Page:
“I am Iron Man,” Tony says again at the end of this picture, and a statement which began as a confession of sorts (most confessions are not so self-aggrandizing as what Tony says at a press conference at the end of Iron Man) has, by the end of this movie, become a statement which feels more like an affirmation. Iron Man 3 takes that idea seriously, further than the brand needs it to go. The movie begins a little slowly, showing us scenes of an insomniac Tony fiddling with yet another suit in his basement; Pepper (Gwyneth Paltrow) makes some offhand comment about this most recent suit being Mk 15, but we see on the armor that it’s Mk 42. Say what you will about Tony Stark the playboy weapons dealer, but there was only one man in that otherwise empty husk. Becoming a superhero has fractured that façade, and the skittering chips of stucco have yielded a better look at his interior. He is afraid of dying, which he didn’t know was a possibility until he got stuck in that cave full of scraps and which has been further exacerbated by the whole “barely escaped the nuke in the wormhole” thing. He cares about Pepper and can feel genuine loyalty to other people even if they’re played by Jon Favreau. Not everything that’s been added to this cocktail is tasty (like that strange dollop of Howard Stark from Iron Man 2), but it’s there now where it wasn’t in the first twenty minutes of Iron Man. The multiplicity of Tony Starks is reflected in the multiplicity of Iron Man armors, and where his first uses of the armor were offensive strikes, the many marks of Iron Man 3 are more defensive in use. When his home is blown up by helicopters, he manages to get the Mk 42 on Pepper before she can be seriously hurt. Towards the end of the movie, at a more or less nondescript shipping container facility that’s begging to be exploded in the way that little towns in Oklahoma beg to be obliterated by tornadoes, an army of Iron Man suits commanded by Jarvis (Bettany) basically give Tony and Rhodey (Don Cheadle) air cover while they try to protect the president (William Sadler) in a very ’90s move and save Pepper from the dastardly Aldrich Killian (Pearce). The suits are protection, and his manic tinkering sessions are a desperate cry for help; the person who saved New York a couple months ago is now the same man who is looking at himself, doing what he knows how to do best, and hoping that it will save him from further danger. It is not for nothing that for most of Iron Man 3, Tony has to literally drag the experimental and inefficient Mk 42 around, or that on multiple occasions it’s blown into pieces which have to be reassembled later. We can debate whether or not this is too on the nose, but for as much is happening in this movie, I don’t mind the symbolism being a little loud to compete with the roar of explosions.
No setpiece in the movie furthers the growth of the man and the fragility of his suit more than the segment where, after Air Force One has exploded and a number of personnel who were previously aboard are now falling to ground. In the moment I fully expected these people to die, a choice which is both bloody-minded and fair. After watching alien invasion 9/11 happen in New York in The Avengers and seeing precious few New Yawker corpses amid the extensive property damage and giant explosions, I think I was ready for some consequences. But what happens instead is surprisingly old-fashioned; Tony Stark refuses to let those people die. There are thirteen personnel flailing in the air, and with his guidance and his amusingly apt metaphor for the way the barrel monkeys chain together, all of them help to rescue each other with Iron Man as the pilot. Immediately after Iron Man has dropped them in the water, he flies away and the suit gets obliterated by an oncoming truck. Tony, it turns out, has been flying the thing remote, but the appearance of that truck is so sudden and frightening, and the suit goes in so many directions, that the laugh the moment gets is almost as full of fear as it is of comic relief. For Tony Stark who has never really gotten over the fear of dying in New York, let alone the fear of dying in that cave, this is an enormous moment. It’s hard to think of a similar moment in similar movies which boils down to stakes like this. If Iron Man acts in time, these normal people live, and if he doesn’t, they die. It’s true that it’s happening because a supervillain has blown up the plane, but it is not part of an ongoing conflict. Killian has left the scene. There is no other part of New York which is fighting off an alien army, no battle joined in Jotunheim. These nameless people are the priority, none of them are going to be meaningful future superheroes or supervillains in Infinity War, and Tony Stark has a chance to prove that Iron Man is good for something other than replicating America’s military hegemony in an even more capricious and unaccountable package. He and the suit are one in doing something necessary and heroic, and despite the danger to those people and the urgency of the situation, his hand does not shake.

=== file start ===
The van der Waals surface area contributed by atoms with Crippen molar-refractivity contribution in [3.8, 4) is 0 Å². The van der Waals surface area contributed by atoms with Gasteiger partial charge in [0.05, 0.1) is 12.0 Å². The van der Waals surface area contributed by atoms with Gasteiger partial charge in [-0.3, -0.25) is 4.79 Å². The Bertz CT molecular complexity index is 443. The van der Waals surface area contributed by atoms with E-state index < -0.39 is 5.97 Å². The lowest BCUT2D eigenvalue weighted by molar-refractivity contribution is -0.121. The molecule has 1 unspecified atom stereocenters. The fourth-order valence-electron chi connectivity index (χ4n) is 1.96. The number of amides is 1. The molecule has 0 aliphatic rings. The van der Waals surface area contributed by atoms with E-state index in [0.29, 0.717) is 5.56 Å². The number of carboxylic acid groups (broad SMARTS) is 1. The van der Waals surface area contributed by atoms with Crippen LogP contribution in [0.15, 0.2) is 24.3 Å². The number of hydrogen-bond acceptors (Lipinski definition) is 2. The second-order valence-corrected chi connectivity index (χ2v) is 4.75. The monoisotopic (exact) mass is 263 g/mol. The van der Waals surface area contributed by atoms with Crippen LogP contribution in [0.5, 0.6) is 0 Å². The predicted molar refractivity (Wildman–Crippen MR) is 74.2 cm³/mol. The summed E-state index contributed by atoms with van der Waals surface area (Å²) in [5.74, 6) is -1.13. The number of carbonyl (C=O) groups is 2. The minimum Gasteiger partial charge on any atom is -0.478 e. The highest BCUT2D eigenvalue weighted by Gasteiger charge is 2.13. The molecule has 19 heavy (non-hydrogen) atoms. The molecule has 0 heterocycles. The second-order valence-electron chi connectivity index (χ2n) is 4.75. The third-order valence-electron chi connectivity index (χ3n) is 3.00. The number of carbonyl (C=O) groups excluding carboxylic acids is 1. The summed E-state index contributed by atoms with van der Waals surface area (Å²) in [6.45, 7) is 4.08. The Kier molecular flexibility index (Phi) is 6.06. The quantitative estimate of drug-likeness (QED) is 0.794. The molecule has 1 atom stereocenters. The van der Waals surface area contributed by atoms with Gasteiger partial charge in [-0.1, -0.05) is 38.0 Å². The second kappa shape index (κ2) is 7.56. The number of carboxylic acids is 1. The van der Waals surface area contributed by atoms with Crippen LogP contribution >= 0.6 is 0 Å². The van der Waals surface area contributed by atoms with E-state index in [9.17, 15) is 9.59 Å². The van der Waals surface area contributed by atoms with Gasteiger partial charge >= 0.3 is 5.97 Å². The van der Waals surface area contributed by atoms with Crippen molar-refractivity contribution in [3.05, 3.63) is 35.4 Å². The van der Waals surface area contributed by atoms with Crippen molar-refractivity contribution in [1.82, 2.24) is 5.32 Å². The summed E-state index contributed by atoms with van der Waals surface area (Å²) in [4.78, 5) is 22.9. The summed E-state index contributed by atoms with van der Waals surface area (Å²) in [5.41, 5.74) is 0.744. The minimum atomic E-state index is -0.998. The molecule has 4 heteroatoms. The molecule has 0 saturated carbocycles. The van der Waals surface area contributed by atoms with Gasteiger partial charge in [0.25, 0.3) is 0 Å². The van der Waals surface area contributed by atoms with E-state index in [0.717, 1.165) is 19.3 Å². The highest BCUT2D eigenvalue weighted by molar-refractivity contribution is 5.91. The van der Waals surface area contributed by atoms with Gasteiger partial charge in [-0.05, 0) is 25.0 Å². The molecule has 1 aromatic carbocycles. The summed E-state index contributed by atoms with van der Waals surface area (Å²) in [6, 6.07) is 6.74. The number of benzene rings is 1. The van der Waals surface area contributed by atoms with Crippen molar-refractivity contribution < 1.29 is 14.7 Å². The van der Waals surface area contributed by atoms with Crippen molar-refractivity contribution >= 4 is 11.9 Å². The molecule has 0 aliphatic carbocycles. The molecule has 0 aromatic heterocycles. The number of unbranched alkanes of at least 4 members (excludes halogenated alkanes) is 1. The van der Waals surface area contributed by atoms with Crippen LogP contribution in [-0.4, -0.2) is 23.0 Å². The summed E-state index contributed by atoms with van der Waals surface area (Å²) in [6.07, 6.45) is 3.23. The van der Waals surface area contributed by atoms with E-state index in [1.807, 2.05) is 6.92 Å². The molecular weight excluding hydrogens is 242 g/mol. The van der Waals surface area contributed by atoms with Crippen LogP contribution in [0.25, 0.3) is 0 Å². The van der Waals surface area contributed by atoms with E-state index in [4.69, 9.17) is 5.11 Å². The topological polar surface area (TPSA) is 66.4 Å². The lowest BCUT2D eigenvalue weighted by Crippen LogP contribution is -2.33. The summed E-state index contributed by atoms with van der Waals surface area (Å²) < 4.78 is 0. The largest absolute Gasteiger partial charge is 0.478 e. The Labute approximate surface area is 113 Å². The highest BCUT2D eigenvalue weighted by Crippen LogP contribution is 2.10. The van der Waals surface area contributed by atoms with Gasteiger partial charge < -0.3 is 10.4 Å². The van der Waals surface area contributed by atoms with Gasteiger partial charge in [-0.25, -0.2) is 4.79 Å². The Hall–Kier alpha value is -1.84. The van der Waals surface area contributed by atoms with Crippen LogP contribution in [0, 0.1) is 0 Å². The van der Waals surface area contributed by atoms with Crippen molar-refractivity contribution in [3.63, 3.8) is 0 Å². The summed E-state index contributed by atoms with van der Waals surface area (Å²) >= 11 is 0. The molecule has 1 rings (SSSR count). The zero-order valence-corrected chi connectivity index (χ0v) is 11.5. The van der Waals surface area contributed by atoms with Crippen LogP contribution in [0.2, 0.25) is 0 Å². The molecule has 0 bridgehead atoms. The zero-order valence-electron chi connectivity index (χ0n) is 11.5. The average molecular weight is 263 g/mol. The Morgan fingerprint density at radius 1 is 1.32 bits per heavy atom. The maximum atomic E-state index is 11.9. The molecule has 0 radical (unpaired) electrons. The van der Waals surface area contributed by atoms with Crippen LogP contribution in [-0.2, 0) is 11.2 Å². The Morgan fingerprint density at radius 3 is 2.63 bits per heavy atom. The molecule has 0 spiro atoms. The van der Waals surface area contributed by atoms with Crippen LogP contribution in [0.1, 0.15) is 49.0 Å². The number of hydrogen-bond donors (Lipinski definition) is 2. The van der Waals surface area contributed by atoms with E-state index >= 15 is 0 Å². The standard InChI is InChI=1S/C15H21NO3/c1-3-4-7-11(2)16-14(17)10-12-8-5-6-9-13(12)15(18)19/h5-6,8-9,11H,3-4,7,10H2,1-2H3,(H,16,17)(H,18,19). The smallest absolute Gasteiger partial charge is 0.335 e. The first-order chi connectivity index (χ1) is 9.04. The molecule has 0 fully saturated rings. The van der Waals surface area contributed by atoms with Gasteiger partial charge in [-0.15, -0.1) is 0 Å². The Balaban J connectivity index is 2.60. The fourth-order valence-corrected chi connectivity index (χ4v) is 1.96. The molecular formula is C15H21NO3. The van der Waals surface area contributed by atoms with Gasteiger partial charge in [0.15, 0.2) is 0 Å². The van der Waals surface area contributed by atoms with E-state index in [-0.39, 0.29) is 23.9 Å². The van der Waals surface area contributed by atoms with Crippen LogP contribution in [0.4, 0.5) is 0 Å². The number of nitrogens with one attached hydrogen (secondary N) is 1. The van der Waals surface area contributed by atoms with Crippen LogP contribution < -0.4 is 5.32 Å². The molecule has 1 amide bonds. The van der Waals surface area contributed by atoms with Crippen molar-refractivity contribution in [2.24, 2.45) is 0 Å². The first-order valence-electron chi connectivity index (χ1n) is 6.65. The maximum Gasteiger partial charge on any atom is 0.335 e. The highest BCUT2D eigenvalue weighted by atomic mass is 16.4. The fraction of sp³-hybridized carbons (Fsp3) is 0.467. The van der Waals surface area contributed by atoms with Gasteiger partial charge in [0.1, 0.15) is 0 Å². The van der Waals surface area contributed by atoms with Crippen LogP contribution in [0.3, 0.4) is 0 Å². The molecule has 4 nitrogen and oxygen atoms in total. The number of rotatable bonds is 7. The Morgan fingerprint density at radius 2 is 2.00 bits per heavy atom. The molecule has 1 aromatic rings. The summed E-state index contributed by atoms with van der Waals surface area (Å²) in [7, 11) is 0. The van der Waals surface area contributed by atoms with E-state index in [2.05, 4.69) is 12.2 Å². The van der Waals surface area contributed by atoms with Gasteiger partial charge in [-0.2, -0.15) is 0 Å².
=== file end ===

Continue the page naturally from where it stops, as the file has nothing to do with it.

If there’s one thing about this movie that really does feel like it was copped from this genre the way it was twenty-five years earlier, it’s in the basically forgettable villain. The Mandarin controls, on top of his coterie of gunslingers and muscly fellas, a small group of people infected with the “Extremis virus.” They explode occasionally and can withstand great heat and can regenerate themselves. I really don’t have a better explanation for this than “fire zombies,” and in practice the concept is fairly nondescript. The Mandarin is supposedly an unstoppable international terrorist with a sort of pan-Asian vibe. He turns out to be an actor named Trevor Slattery (Ben Kingsley, the other Oscar winner in this cast) who likes drugs, soccer, and girls in that order, and who claims responsibility for suicide bombings, murders, and more which have the United States government turning War Machine into a star-spangled Iron Patriot. (This is objectively hilarious and also exactly what would happen in real life if the government had an Iron Man suit.) The Mandarin turns out to be Killian, and the most Asian thing about him is the very “I saw Enter the Dragon once and got a tattoo” ink he’s wearing. On one hand, this is a bizarre choice. It seems like you can either have a misdirect on the identity of the villain when Aldrich Killian is very clearly the baddie from his first hobbling appearance in a Swiss elevator, or you can call Killian “the Mandarin,” but not both. On the other, there’s something slightly brilliant about this. Everyone leaps to believe in a terrorist who claims credit for some domestic bombings who is supposed to be hiding out in Pakistan and who looks like someone who, for a decade and a half, has been roundly villainized in Western media. On the other hand, short of the basically untraceable explosions and the music videos for them that the Mandarin puts out, there’s no hard intelligence on the guy. It turns out to be an American businessman who has put the world on edge with these bombings, one who intends to play both sides wearing a mask of some non-specific terrorist with brown skin to do it. In a movie that makes a number of surprisingly smart choices, that one may rank most highly of all.